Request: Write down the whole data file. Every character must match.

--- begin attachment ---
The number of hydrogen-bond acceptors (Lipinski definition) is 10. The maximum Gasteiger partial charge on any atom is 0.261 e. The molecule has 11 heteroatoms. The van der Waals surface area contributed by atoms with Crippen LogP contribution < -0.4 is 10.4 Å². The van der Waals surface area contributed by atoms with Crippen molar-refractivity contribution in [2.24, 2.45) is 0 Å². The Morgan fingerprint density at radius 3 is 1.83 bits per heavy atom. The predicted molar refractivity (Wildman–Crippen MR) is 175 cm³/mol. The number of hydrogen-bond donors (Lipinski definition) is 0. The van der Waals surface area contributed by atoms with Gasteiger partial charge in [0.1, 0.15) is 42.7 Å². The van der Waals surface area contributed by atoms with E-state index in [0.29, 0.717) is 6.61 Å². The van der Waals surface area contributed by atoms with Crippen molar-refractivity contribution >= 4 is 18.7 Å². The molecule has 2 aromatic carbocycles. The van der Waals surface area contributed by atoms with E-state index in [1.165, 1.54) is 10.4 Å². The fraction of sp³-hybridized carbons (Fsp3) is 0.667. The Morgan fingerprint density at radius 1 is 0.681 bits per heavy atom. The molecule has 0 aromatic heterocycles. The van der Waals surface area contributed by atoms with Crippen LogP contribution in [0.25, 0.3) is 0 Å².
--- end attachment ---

The number of hydrogen-bond acceptors (Lipinski definition) is 10. The maximum Gasteiger partial charge on any atom is 0.261 e. The molecule has 11 heteroatoms. The van der Waals surface area contributed by atoms with Crippen LogP contribution < -0.4 is 10.4 Å². The van der Waals surface area contributed by atoms with Crippen molar-refractivity contribution in [2.24, 2.45) is 0 Å². The Morgan fingerprint density at radius 3 is 1.83 bits per heavy atom. The predicted molar refractivity (Wildman–Crippen MR) is 175 cm³/mol. The number of hydrogen-bond donors (Lipinski definition) is 0. The van der Waals surface area contributed by atoms with Gasteiger partial charge in [0.1, 0.15) is 42.7 Å². The van der Waals surface area contributed by atoms with E-state index in [0.29, 0.717) is 6.61 Å². The van der Waals surface area contributed by atoms with Crippen molar-refractivity contribution >= 4 is 18.7 Å². The molecule has 2 aromatic carbocycles. The van der Waals surface area contributed by atoms with E-state index in [1.165, 1.54) is 10.4 Å². The fraction of sp³-hybridized carbons (Fsp3) is 0.667. The Morgan fingerprint density at radius 1 is 0.681 bits per heavy atom. The molecule has 0 aromatic heterocycles. The van der Waals surface area contributed by atoms with Crippen LogP contribution in [0.25, 0.3) is 0 Å².